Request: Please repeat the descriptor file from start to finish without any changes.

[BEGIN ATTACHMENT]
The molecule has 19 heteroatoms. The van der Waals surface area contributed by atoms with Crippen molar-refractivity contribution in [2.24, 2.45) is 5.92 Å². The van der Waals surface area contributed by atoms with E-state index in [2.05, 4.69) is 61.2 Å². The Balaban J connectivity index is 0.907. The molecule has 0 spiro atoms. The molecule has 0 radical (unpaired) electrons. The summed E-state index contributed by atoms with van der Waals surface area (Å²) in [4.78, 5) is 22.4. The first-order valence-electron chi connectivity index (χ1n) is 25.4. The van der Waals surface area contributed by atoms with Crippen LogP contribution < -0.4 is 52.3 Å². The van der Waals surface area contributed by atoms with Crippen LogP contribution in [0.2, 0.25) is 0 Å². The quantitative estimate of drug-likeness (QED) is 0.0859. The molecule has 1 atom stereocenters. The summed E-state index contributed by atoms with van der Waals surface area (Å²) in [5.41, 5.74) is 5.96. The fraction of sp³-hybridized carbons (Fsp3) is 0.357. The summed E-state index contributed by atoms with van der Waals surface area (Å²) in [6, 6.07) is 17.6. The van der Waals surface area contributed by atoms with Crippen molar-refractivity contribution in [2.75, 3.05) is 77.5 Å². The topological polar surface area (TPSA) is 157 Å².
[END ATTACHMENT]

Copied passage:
The molecule has 19 heteroatoms. The van der Waals surface area contributed by atoms with Crippen molar-refractivity contribution in [2.24, 2.45) is 5.92 Å². The van der Waals surface area contributed by atoms with E-state index in [2.05, 4.69) is 61.2 Å². The Balaban J connectivity index is 0.907. The molecule has 0 spiro atoms. The molecule has 0 radical (unpaired) electrons. The summed E-state index contributed by atoms with van der Waals surface area (Å²) in [4.78, 5) is 22.4. The first-order valence-electron chi connectivity index (χ1n) is 25.4. The van der Waals surface area contributed by atoms with Crippen LogP contribution < -0.4 is 52.3 Å². The van der Waals surface area contributed by atoms with Crippen LogP contribution in [0.2, 0.25) is 0 Å². The quantitative estimate of drug-likeness (QED) is 0.0859. The molecule has 1 atom stereocenters. The summed E-state index contributed by atoms with van der Waals surface area (Å²) in [5.41, 5.74) is 5.96. The fraction of sp³-hybridized carbons (Fsp3) is 0.357. The summed E-state index contributed by atoms with van der Waals surface area (Å²) in [6, 6.07) is 17.6. The van der Waals surface area contributed by atoms with Crippen molar-refractivity contribution in [2.75, 3.05) is 77.5 Å². The topological polar surface area (TPSA) is 157 Å².